The 1882 transit of Venus, attracted widespread interest as it has in 2012. Two official observatories were designated in Otago: at Dunedin (with observers R. Gillies, A. Beverley and Henry Skey), and at Clyde (Dr James Hector, Director of the Colonial Museum in Wellington). We are fortunate that the Hocken Collections include a letter written by Hector about his experiences at Clyde as well as a photograph of his temporary observatory for the transit due on 7 December 1882.

Temporary observatory at Clyde, 1882. From left, unknown, Rev Mr Clinton, James Hector (in observatory. The telescope is a six-inch Cook telescope, on loan from Mr G.V. Shannon of Wellington).
Hocken Collections: S08-223. The photographer is unknown
 A few years earlier there had been another transit of Venus, but observations throughout New Zealand were generally disappointing because of poor weather. Central Otago skies are generally clearer than most other parts of the country, and it seems likely that Hector decided to make the observations there himself, having missed out in 1874 due to cloudy weather in Wellington. He wrote to his wife, Georgiana, a few days before the Transit was due to tell her of the preparations that had been made. His letter (MS-443-3/21) is written, partly in ink and partly in pencil, on the back of telegraph forms:
4 Decr. 1882
My dear Georgie
I am now ready for the Transit having finished the fitting up of the Observatory & nothing remains but to get my chronometer error and to practise with the Telescope & with my assistants so that they may be well drilled in their duties. Whenever I have been able to leave I have been off in various directions to see gold diggings & mines & last night I gave a lecture to an audience of about 200 which is a large number for this place. Some of them drove in 20 or 30 miles to hear it. I had made a lot of diagrams  on blank calico & it went off very well. So you see I have not been idle. There are a few very nice folks here but as a township it has gone back sadly. Indeed the whole of this district has quite a deserted look whereas it was at one time the most bustling part of N.Z. The diggers have all gone to other places but have left lots of good rich deposits quite untouched. The expense of living & of getting water for washing the gold has been the great drawback. If they would only contrive machinery to make the big river lift up part of its water to the level of the Plains there might be abundance of food grown & abundance of gold obtained.
Mr. & Mrs. Walter Johnston with Werry & Blair spent Wednesday night here, which made a pleasant change. They were such a mess of dust after coming thro’ the gorge but seemed to have enjoyed their trip up Lake Wakatipu. They were also at the Wanaka Lake. I was there last Sunday & found it lovely. I had not seen it for 18 years! & found very little change – except a few houses & farms, very little planting of trees, but a great destruction of native vegetation of all kinds by fires & rabbits. The borders of the lake & the little Islets all look quite bare. In the forenoon I basked in the sun in a beautiful garden that belongs to the hotel by the side of the Lake. It reminded me of Lucerne somewhat. In the afternoon I drove to see the Govt nursery garden where they raise trees for distribution in the district & in the evening went for a sail on the Lake in the Moonlight with a lot of children. I must take you to see the Wanaka some day. In the course of six months they will have a fine steamer on it.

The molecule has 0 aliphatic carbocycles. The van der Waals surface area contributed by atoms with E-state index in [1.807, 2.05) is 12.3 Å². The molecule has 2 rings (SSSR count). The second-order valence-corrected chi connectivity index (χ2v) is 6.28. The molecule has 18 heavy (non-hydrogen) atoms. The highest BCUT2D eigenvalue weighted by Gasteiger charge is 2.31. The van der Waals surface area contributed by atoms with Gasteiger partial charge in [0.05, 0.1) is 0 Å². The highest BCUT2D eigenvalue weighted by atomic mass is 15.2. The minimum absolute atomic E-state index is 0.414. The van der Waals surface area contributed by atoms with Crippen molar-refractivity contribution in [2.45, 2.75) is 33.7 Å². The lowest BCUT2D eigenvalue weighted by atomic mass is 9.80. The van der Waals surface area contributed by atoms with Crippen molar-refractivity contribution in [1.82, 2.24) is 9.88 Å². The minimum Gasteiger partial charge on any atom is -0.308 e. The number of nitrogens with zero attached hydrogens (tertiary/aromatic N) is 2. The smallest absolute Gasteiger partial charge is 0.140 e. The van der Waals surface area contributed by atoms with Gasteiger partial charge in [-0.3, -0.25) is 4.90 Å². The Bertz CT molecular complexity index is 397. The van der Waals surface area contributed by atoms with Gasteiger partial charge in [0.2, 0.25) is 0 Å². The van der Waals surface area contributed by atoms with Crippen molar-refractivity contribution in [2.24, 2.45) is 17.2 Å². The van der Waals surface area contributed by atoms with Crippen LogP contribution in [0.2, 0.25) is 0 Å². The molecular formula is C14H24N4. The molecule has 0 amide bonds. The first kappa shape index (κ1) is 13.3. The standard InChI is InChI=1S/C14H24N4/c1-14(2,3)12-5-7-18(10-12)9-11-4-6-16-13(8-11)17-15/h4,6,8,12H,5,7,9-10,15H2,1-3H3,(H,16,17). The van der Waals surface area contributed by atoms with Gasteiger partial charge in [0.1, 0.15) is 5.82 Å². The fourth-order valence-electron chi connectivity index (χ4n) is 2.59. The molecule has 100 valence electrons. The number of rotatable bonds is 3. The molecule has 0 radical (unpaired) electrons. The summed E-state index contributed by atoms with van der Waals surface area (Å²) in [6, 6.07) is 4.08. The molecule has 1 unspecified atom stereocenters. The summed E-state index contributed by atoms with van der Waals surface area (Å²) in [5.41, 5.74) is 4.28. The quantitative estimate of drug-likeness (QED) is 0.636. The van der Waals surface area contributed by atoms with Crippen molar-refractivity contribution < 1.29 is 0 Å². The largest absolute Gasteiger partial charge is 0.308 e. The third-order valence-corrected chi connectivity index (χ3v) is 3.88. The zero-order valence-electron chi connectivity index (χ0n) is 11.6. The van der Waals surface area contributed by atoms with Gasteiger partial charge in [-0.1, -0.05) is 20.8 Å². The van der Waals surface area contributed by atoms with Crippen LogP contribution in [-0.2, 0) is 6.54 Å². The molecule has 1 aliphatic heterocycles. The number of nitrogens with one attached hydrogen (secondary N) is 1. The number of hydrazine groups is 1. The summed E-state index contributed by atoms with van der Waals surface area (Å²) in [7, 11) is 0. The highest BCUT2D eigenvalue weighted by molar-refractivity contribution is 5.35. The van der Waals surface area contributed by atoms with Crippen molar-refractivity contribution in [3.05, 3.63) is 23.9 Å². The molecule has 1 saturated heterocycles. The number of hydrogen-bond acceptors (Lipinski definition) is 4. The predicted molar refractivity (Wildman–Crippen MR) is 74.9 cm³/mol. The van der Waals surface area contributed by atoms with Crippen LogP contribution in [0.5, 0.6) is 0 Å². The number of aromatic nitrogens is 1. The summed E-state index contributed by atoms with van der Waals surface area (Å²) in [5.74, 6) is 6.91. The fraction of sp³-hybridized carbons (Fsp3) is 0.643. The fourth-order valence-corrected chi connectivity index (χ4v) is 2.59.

I rode over to Galloway one day with Mr Clinton the clergyman to call on the Rees family who used to live in the Wakatipu Lake in olden days. One of the girls is going to be married to a young Clinton in a few days (a lawyer here). They have made Galloway such a pretty place – but he has only been managing for Robt Campbell & he has suddenly got notice to leave which is very hard on him. Another day I rode south to Alexandra & —— the river to examine  some new reefs near to where Frasers station is. He is down in Dunedin at present so I have not seen him.
I have a little sitting room & bed room at a queer tumble down Inn, kept by Mrs ?George, a fat old lady who makes us very comfortable. Ashcroft sleeps in the Observatory hut but has his meals with us. The Observatory is just out of the town on the edge of a plain that extends about 7 miles before it reaches the hills on the other side of the valley. I have taken possession of an empty old Iron house of four rooms & have fitted up all the topographic fixings & led in wires from the Telegraphic office in the Town so that we send messages direct. In front of the hut I have put up a canvas tent —— for observing from with the big telescope. I have lots of visitors on fine nights to see the stars thru it. We have had many dull days since I came up but the nights are generally fine. Last night we had hard rain for the first time (Sunday).
I hear the coach coming past the obs. so must run over with this. I will start back on Friday & hope to get home about Wednesday week.
With much love to all
Your J. Hector
Transit day was fine over most of New Zealand, and the Evening Post (7 December 1882) reported an almost unqualified success for the New Zealand observations. “The only failure among the more important observations was that of Dr Hector, at Clyde, whose view was vexatiously intercepted by a dense cloud almost at the very instant of contact. There are, however, amply sufficient complete onservations for all the purposes aimed at, and the 7th December 1882 will long stand as a red letter day in the annals of astronomy”
Blog post very kindly prepared by regular Hocken researcher, Simon Nathan.